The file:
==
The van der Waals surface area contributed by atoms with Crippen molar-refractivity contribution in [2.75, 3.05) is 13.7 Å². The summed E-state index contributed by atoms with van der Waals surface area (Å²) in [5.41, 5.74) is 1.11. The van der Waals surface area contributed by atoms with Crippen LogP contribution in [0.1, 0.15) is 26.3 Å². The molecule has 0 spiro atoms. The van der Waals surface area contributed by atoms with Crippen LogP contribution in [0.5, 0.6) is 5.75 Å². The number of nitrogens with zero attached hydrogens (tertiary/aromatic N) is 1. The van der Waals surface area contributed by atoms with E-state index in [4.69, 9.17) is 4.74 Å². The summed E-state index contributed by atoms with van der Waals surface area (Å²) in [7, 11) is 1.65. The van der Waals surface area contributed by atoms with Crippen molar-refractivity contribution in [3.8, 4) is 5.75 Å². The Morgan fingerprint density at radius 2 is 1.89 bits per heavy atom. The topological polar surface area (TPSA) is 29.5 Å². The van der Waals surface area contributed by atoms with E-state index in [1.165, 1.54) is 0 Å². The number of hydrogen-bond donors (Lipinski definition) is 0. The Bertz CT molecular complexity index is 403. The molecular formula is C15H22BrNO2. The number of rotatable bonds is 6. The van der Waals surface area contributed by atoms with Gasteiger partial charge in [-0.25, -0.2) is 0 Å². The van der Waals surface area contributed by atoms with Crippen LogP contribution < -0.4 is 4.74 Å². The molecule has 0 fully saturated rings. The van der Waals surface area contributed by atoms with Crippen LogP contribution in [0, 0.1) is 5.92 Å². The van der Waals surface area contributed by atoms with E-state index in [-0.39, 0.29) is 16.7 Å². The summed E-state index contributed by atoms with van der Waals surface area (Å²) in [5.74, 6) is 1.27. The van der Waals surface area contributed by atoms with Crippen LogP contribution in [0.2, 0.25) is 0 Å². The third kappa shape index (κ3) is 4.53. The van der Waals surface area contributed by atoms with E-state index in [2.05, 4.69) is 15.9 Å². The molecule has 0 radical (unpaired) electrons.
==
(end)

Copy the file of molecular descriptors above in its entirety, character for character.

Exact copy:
The van der Waals surface area contributed by atoms with Crippen molar-refractivity contribution in [2.75, 3.05) is 13.7 Å². The summed E-state index contributed by atoms with van der Waals surface area (Å²) in [5.41, 5.74) is 1.11. The van der Waals surface area contributed by atoms with Crippen LogP contribution in [0.1, 0.15) is 26.3 Å². The molecule has 0 spiro atoms. The van der Waals surface area contributed by atoms with Crippen LogP contribution in [0.5, 0.6) is 5.75 Å². The number of nitrogens with zero attached hydrogens (tertiary/aromatic N) is 1. The van der Waals surface area contributed by atoms with E-state index in [4.69, 9.17) is 4.74 Å². The summed E-state index contributed by atoms with van der Waals surface area (Å²) in [7, 11) is 1.65. The van der Waals surface area contributed by atoms with Crippen molar-refractivity contribution in [3.8, 4) is 5.75 Å². The Morgan fingerprint density at radius 2 is 1.89 bits per heavy atom. The topological polar surface area (TPSA) is 29.5 Å². The van der Waals surface area contributed by atoms with E-state index in [1.165, 1.54) is 0 Å². The number of hydrogen-bond donors (Lipinski definition) is 0. The Bertz CT molecular complexity index is 403. The molecular formula is C15H22BrNO2. The number of rotatable bonds is 6. The van der Waals surface area contributed by atoms with Gasteiger partial charge in [-0.25, -0.2) is 0 Å². The van der Waals surface area contributed by atoms with Crippen LogP contribution < -0.4 is 4.74 Å². The molecule has 0 fully saturated rings. The van der Waals surface area contributed by atoms with Crippen LogP contribution in [0, 0.1) is 5.92 Å². The van der Waals surface area contributed by atoms with E-state index in [-0.39, 0.29) is 16.7 Å². The summed E-state index contributed by atoms with van der Waals surface area (Å²) in [5.74, 6) is 1.27. The van der Waals surface area contributed by atoms with Crippen LogP contribution in [0.2, 0.25) is 0 Å². The third kappa shape index (κ3) is 4.53. The van der Waals surface area contributed by atoms with E-state index in [2.05, 4.69) is 15.9 Å². The molecule has 0 radical (unpaired) electrons.